Two student changemakers and an administrator have received the 2022 Algernon Sydney Sullivan Awards from the University of Virginia (UVA). Yaa Awusi-Sarkodi and Domenick Bailey received the student awards while the community award went to UVA Dean Michael Gerard Mason.
Yaa Awusi-Sarkodie, a first-generation college student and a native of Ghana, graduated with a nursing degree. After losing her mother at the age of eight, she moved to the U.S. when she was 12 years old. The transition proved difficult, according to a 2017 profile of Awusi-Sarkodie published in The Prince George’s Sentinel when she was named student of the month.
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In high school, Awusi-Sarkodie faced bullying and difficulty with regional American accents. She also pushed herself to excel in the classroom, once becoming deeply upset to learn she had a 90 in one class instead of a high A.
“Everything that she does, she does to honor her mother’s memory, and anything that is short of what her memory of her mother is, it grieves her heart. She feels like she hasn’t done enough,” said Amelia Simmons, Awusi-Sarkodie’s counselor at High Point High School in Beltsville, Md.
“A quiet and shy exterior hides a formidable leader who uses her core strength and perseverance to serve those around her,” noted Chloe Leon, a third-year student at UVA and member of the selection committee. “Yaa has been a leader with the Office of African American Affairs Peer Advisor Program, residence staff and a trainer for the women’s basketball team—to name only a few of her many involvements.”
Leon said Awusi-Sarkodie had grown into her leadership roles, supporting the Peer Advisors and the women’s basketball programs through major transitions this year.
Awusi-Sarkodie is a fellow of the Meriwether Lewis Institute for Citizen Leadership, which prepares students to become lifetime leaders. She tutored third-year nursing pharmacology students; was co-president of Yahweh Ministries, an organization dedicated to cultivating cultural and creative outlets of worship; and was a resident adviser for UVA’s Housing and Residence Life. She also received a Blue Ridge Scholarship, given to students who demonstrate outstanding leadership and character while overcoming personal hardship.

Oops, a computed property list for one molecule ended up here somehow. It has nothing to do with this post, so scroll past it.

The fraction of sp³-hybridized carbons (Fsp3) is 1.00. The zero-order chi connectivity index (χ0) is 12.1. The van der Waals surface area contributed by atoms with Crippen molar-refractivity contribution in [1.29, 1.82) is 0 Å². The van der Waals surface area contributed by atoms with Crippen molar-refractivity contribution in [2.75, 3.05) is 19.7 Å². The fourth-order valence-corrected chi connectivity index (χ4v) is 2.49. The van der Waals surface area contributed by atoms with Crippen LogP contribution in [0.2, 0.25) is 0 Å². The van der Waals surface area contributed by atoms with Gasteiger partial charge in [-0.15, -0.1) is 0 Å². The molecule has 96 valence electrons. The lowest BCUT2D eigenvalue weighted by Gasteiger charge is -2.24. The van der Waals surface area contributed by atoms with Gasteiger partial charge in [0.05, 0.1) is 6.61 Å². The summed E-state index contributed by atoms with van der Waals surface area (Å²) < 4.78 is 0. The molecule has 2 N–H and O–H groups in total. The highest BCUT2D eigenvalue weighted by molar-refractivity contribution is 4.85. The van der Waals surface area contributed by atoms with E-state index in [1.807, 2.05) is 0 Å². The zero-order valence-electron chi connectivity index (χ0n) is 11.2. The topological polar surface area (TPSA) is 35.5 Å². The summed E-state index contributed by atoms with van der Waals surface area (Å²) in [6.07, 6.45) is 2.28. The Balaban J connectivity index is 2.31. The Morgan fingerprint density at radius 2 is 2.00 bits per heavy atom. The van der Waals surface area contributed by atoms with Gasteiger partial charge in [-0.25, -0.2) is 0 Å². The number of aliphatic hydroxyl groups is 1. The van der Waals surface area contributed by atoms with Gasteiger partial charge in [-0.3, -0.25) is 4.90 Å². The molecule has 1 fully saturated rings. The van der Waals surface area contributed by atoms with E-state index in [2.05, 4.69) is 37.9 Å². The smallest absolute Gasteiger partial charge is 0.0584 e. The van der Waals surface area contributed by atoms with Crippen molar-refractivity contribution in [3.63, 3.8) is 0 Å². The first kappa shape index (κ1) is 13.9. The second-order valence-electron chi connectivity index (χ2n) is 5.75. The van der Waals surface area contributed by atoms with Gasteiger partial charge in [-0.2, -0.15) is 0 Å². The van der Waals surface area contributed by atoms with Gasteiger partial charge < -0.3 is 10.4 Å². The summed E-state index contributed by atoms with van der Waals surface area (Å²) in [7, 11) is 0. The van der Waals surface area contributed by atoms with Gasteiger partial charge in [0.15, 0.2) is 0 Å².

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Domenick Bailey, a pre-law student focusing on psychology and sociology, was admitted to Harvard Law School through its Junior Deferral Program. “Dom Bailey has amassed an impressive legacy of scholarship and service to the university and the surrounding community, but you will never hear that from him,” Leon said. “A leader both in and outside of the classroom, Dom has co-authored a section of a book with a professor and served as a teaching team member for a course in the Frank Batten School of Leadership and Public Policy.”
Leon lauded Bailey’s service on residence staff; the Office of African American Affairs’ Peer Advisor Program; through his fraternity, where he has tutored and mentored youth in Charlottesville, Va.; and as one of the creators and moderators of the Bringing Race Into Dialogue with Group Engagement (BRIDGE) program, where he is known as a gifted listener and facilitator.
Bailey has been a teaching assistant and has worked as an undergraduate research assistant for Brian N. Williams of the Frank Batten School of Leadership and Public Policy. He also has been a Virginia Indigent Defense Commission mitigation and investigative intern and a resident adviser for UVA’s Housing and Residence Life.
Bailey also received a University Achievement Award, given to students who demonstrate outstanding leadership and character while overcoming personal hardship.
Dean Michael Gerard Mason is an associate dean in the Office of African American Affairs and director of the Luther Porter Jackson Black Cultural Center, which links Black culture and identity development to the whole Black student experience.
Michael Gerard Mason
“No one who has had the pleasure of meeting Dean Mason will be at all surprised that he is receiving this award—maybe no one but Michael Gerard Mason himself,” Leon said. “A servant leader of the highest order, Michael is known among students and his colleagues as a tireless advocate for all students with whom he comes into contact, particularly those in the Black community.”
Mason served as director of Project RISE, a peer counseling project created for Black students by Black students, jointly sponsored by the Counseling and Psychological Services Department and the Office of African American Affairs. Mason developed the training for the student peer counselors and peer supporters, which then became available university-wide as the Hoos Helping Hoos initiative.
This article has been edited and expanded from the original version appearing on the University of Virginia website.